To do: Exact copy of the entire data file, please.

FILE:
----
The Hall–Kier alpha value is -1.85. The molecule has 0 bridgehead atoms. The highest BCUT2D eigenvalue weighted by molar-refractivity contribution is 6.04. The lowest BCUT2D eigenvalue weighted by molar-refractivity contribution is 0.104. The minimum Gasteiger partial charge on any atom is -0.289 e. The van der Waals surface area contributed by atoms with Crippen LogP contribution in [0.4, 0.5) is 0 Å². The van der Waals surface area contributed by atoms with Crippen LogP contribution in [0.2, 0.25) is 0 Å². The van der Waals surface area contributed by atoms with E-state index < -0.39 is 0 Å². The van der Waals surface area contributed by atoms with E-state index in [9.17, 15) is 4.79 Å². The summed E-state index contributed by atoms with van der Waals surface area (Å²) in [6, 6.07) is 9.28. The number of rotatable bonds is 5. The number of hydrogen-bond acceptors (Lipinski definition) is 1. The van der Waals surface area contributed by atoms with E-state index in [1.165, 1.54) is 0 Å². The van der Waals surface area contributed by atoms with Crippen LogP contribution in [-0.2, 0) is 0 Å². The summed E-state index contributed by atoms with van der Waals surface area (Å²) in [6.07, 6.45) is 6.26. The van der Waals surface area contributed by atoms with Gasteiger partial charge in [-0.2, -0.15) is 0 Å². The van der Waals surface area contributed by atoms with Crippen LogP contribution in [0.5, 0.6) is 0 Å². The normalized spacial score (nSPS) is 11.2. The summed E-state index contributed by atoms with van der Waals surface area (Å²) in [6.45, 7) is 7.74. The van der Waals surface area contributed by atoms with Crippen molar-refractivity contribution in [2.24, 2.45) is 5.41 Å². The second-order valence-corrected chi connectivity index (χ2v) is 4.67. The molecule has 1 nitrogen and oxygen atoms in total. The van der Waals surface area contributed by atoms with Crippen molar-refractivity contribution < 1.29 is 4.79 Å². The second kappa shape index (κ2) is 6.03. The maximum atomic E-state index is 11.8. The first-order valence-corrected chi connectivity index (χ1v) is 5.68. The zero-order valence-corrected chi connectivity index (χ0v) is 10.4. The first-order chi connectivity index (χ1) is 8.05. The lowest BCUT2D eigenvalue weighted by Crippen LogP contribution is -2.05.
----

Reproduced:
The Hall–Kier alpha value is -1.85. The molecule has 0 bridgehead atoms. The highest BCUT2D eigenvalue weighted by molar-refractivity contribution is 6.04. The lowest BCUT2D eigenvalue weighted by molar-refractivity contribution is 0.104. The minimum Gasteiger partial charge on any atom is -0.289 e. The van der Waals surface area contributed by atoms with Crippen LogP contribution in [0.4, 0.5) is 0 Å². The van der Waals surface area contributed by atoms with Crippen LogP contribution in [0.2, 0.25) is 0 Å². The van der Waals surface area contributed by atoms with E-state index < -0.39 is 0 Å². The van der Waals surface area contributed by atoms with E-state index in [9.17, 15) is 4.79 Å². The summed E-state index contributed by atoms with van der Waals surface area (Å²) in [6, 6.07) is 9.28. The number of rotatable bonds is 5. The number of hydrogen-bond acceptors (Lipinski definition) is 1. The van der Waals surface area contributed by atoms with E-state index in [1.165, 1.54) is 0 Å². The van der Waals surface area contributed by atoms with Crippen LogP contribution in [-0.2, 0) is 0 Å². The summed E-state index contributed by atoms with van der Waals surface area (Å²) in [6.07, 6.45) is 6.26. The van der Waals surface area contributed by atoms with Gasteiger partial charge in [-0.2, -0.15) is 0 Å². The van der Waals surface area contributed by atoms with Crippen LogP contribution in [0.5, 0.6) is 0 Å². The normalized spacial score (nSPS) is 11.2. The summed E-state index contributed by atoms with van der Waals surface area (Å²) in [6.45, 7) is 7.74. The van der Waals surface area contributed by atoms with Crippen molar-refractivity contribution in [2.24, 2.45) is 5.41 Å². The second-order valence-corrected chi connectivity index (χ2v) is 4.67. The molecule has 1 nitrogen and oxygen atoms in total. The van der Waals surface area contributed by atoms with Crippen molar-refractivity contribution < 1.29 is 4.79 Å². The second kappa shape index (κ2) is 6.03. The maximum atomic E-state index is 11.8. The first-order valence-corrected chi connectivity index (χ1v) is 5.68. The zero-order valence-corrected chi connectivity index (χ0v) is 10.4. The first-order chi connectivity index (χ1) is 8.05. The lowest BCUT2D eigenvalue weighted by Crippen LogP contribution is -2.05.